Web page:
by Taylor Murnane Foreign Correspondent Music

BiSH | Carrots and Sticks

For their last few releases, Japanese idol rock group BiSH has been focused on fashioning a larger sound and building a cult of personality around themselves, these concerns being the new focus of their notorious label, WACK. This has led to many of the band’s most emotionally prescient songs, such as “Orchestra” — and it’s a tendency that’s most certainly adhered to on Carrots and Sticks. Album opener “Distance,” whose contemplative verses create contrast with the explosive chorus, is the best example of this here, while the more subtle “No Sweet” lacks a similar dynamic. Another, less positive trend on the group’s most recent releases is evidenced in tracks like “Tsui Ni Shi” and “Finally” — which are aggressively fun, but often add up to little more than empty posturing. Despite this, Carrots and Sticks still stands out among BiSH’s more recent output: It’s the first time since their debut that we’ve seen the group really return to the simple, yet supremely catchy punk-influenced songs that made them, sonically, the most exciting idol group on the scene. Standout tracks include the near-embarrassingly upbeat “I Am Me.,” the more emo-leaning “Yasashi Pain,” and, perhaps the best track on the album, “Can You??,” which digs out BiSH’s old signature distortion blast. On these songs, the production side and the members’ vocals really mesh. That’s also what made BiSH’s second album, 2016’s Fake Metal Jacket, their most consistent release to date. That the band has finally come to understand this strength is encouraging. It inspires more confidence in BiSH’s future than any of the other moves recently made by their fickle and often dispiriting label.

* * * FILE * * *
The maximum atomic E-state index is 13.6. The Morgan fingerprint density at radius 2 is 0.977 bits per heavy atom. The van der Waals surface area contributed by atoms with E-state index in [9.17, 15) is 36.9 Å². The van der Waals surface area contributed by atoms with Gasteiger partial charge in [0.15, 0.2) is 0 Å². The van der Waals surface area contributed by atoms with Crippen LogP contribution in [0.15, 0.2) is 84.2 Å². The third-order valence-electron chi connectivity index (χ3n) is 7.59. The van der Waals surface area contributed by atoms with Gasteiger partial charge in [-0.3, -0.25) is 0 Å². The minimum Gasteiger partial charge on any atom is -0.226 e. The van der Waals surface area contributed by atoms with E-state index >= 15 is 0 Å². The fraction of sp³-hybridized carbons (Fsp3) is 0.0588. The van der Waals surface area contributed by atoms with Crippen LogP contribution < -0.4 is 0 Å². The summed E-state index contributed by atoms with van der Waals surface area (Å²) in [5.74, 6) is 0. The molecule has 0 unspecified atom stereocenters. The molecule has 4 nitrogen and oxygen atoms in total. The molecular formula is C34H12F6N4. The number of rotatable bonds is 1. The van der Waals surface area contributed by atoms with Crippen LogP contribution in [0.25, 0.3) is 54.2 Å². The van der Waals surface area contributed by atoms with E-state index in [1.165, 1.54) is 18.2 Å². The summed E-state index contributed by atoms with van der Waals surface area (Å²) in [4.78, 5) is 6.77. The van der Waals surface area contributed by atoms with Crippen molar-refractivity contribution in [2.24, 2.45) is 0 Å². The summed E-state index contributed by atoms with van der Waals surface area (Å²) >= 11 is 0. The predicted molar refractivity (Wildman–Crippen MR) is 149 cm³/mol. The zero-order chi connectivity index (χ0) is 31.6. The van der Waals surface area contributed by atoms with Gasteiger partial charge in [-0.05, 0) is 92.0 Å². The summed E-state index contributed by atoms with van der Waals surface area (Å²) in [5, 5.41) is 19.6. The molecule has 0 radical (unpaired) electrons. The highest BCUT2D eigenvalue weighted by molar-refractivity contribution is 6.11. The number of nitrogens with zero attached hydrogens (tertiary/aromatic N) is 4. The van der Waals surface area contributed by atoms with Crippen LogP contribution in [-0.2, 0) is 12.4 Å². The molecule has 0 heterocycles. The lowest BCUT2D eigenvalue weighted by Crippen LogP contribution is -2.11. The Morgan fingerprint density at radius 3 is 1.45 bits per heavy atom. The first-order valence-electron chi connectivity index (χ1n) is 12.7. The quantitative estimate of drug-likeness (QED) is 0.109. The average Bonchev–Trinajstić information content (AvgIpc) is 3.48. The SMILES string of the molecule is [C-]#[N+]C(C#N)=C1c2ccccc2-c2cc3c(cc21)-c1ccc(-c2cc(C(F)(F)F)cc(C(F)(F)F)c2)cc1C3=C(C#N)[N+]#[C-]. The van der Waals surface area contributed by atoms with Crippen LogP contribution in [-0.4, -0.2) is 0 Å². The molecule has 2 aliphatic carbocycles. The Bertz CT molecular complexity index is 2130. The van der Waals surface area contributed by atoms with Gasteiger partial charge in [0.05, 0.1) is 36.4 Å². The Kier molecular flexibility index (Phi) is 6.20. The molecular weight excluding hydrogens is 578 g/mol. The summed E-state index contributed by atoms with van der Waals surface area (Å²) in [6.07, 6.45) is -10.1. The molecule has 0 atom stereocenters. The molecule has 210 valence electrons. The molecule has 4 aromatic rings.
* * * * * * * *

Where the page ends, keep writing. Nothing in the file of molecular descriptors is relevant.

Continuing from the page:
Published as part of Foreign Correspondent | Issue 5.

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